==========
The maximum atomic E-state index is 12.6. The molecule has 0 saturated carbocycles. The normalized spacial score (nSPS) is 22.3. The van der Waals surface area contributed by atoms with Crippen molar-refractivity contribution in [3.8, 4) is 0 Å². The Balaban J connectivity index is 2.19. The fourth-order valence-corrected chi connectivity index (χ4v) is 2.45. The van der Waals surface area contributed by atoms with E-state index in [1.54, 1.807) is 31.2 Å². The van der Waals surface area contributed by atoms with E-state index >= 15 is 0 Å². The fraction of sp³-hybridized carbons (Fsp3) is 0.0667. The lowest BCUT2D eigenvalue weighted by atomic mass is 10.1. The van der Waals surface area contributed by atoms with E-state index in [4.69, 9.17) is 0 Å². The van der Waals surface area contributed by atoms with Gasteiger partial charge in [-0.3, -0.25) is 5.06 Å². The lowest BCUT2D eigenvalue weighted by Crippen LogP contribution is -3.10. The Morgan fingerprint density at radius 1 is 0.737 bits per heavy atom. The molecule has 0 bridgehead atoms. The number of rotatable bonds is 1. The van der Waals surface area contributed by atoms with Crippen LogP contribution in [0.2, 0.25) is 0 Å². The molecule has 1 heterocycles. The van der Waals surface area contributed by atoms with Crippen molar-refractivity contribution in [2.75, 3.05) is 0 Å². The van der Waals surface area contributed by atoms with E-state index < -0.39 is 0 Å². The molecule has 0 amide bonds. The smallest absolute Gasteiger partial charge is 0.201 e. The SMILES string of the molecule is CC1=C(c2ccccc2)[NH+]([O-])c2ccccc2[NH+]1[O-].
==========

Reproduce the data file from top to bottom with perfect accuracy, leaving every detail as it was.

The maximum atomic E-state index is 12.6. The molecule has 0 saturated carbocycles. The normalized spacial score (nSPS) is 22.3. The van der Waals surface area contributed by atoms with Crippen molar-refractivity contribution in [3.8, 4) is 0 Å². The Balaban J connectivity index is 2.19. The fourth-order valence-corrected chi connectivity index (χ4v) is 2.45. The van der Waals surface area contributed by atoms with E-state index in [1.54, 1.807) is 31.2 Å². The van der Waals surface area contributed by atoms with E-state index >= 15 is 0 Å². The fraction of sp³-hybridized carbons (Fsp3) is 0.0667. The lowest BCUT2D eigenvalue weighted by atomic mass is 10.1. The van der Waals surface area contributed by atoms with E-state index in [4.69, 9.17) is 0 Å². The van der Waals surface area contributed by atoms with Gasteiger partial charge in [-0.3, -0.25) is 5.06 Å². The lowest BCUT2D eigenvalue weighted by Crippen LogP contribution is -3.10. The Morgan fingerprint density at radius 1 is 0.737 bits per heavy atom. The molecule has 0 bridgehead atoms. The number of rotatable bonds is 1. The van der Waals surface area contributed by atoms with Crippen LogP contribution in [0.2, 0.25) is 0 Å². The molecule has 1 heterocycles. The van der Waals surface area contributed by atoms with Crippen molar-refractivity contribution in [2.75, 3.05) is 0 Å². The van der Waals surface area contributed by atoms with E-state index < -0.39 is 0 Å². The molecule has 0 amide bonds. The smallest absolute Gasteiger partial charge is 0.201 e. The SMILES string of the molecule is CC1=C(c2ccccc2)[NH+]([O-])c2ccccc2[NH+]1[O-].